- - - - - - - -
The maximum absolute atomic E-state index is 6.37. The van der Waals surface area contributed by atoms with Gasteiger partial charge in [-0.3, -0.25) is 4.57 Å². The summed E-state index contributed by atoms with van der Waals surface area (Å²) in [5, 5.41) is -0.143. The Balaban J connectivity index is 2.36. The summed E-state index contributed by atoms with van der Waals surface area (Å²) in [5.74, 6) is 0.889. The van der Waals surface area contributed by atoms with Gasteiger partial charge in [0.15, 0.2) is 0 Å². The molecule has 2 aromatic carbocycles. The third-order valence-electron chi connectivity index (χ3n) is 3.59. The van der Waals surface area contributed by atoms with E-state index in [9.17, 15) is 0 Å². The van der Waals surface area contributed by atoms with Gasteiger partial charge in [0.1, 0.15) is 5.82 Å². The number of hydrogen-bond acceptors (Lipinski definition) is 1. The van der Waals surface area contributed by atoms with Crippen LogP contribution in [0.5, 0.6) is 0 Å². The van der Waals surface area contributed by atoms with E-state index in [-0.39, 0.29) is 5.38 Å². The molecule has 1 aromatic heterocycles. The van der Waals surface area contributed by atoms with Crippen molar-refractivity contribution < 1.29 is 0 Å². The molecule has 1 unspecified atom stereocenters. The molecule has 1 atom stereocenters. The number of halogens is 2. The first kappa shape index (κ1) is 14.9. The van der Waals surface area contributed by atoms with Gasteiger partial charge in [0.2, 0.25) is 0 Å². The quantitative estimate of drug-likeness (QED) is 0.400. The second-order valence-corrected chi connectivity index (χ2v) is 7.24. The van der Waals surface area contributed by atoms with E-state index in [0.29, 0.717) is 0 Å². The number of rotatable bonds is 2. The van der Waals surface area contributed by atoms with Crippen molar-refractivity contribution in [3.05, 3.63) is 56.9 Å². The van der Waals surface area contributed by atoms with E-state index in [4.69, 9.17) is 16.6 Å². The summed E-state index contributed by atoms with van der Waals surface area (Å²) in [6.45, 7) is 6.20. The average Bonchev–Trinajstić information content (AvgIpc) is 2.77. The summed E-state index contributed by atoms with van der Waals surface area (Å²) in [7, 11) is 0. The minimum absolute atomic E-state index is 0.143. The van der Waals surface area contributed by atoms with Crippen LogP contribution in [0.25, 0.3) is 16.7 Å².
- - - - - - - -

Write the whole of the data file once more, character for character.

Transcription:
The maximum absolute atomic E-state index is 6.37. The van der Waals surface area contributed by atoms with Gasteiger partial charge in [-0.3, -0.25) is 4.57 Å². The summed E-state index contributed by atoms with van der Waals surface area (Å²) in [5, 5.41) is -0.143. The Balaban J connectivity index is 2.36. The summed E-state index contributed by atoms with van der Waals surface area (Å²) in [5.74, 6) is 0.889. The van der Waals surface area contributed by atoms with Gasteiger partial charge in [0.15, 0.2) is 0 Å². The molecule has 2 aromatic carbocycles. The third-order valence-electron chi connectivity index (χ3n) is 3.59. The van der Waals surface area contributed by atoms with E-state index in [9.17, 15) is 0 Å². The van der Waals surface area contributed by atoms with Gasteiger partial charge in [0.1, 0.15) is 5.82 Å². The number of hydrogen-bond acceptors (Lipinski definition) is 1. The van der Waals surface area contributed by atoms with Crippen LogP contribution in [0.5, 0.6) is 0 Å². The van der Waals surface area contributed by atoms with E-state index in [-0.39, 0.29) is 5.38 Å². The molecule has 1 aromatic heterocycles. The van der Waals surface area contributed by atoms with Crippen molar-refractivity contribution < 1.29 is 0 Å². The molecule has 1 unspecified atom stereocenters. The molecule has 1 atom stereocenters. The number of halogens is 2. The first kappa shape index (κ1) is 14.9. The van der Waals surface area contributed by atoms with Gasteiger partial charge in [0.2, 0.25) is 0 Å². The quantitative estimate of drug-likeness (QED) is 0.400. The second-order valence-corrected chi connectivity index (χ2v) is 7.24. The van der Waals surface area contributed by atoms with E-state index in [0.29, 0.717) is 0 Å². The number of rotatable bonds is 2. The van der Waals surface area contributed by atoms with Crippen molar-refractivity contribution in [3.05, 3.63) is 56.9 Å². The van der Waals surface area contributed by atoms with E-state index in [4.69, 9.17) is 16.6 Å². The summed E-state index contributed by atoms with van der Waals surface area (Å²) in [6.45, 7) is 6.20. The average Bonchev–Trinajstić information content (AvgIpc) is 2.77. The summed E-state index contributed by atoms with van der Waals surface area (Å²) in [7, 11) is 0. The minimum absolute atomic E-state index is 0.143. The van der Waals surface area contributed by atoms with Crippen LogP contribution in [0.25, 0.3) is 16.7 Å².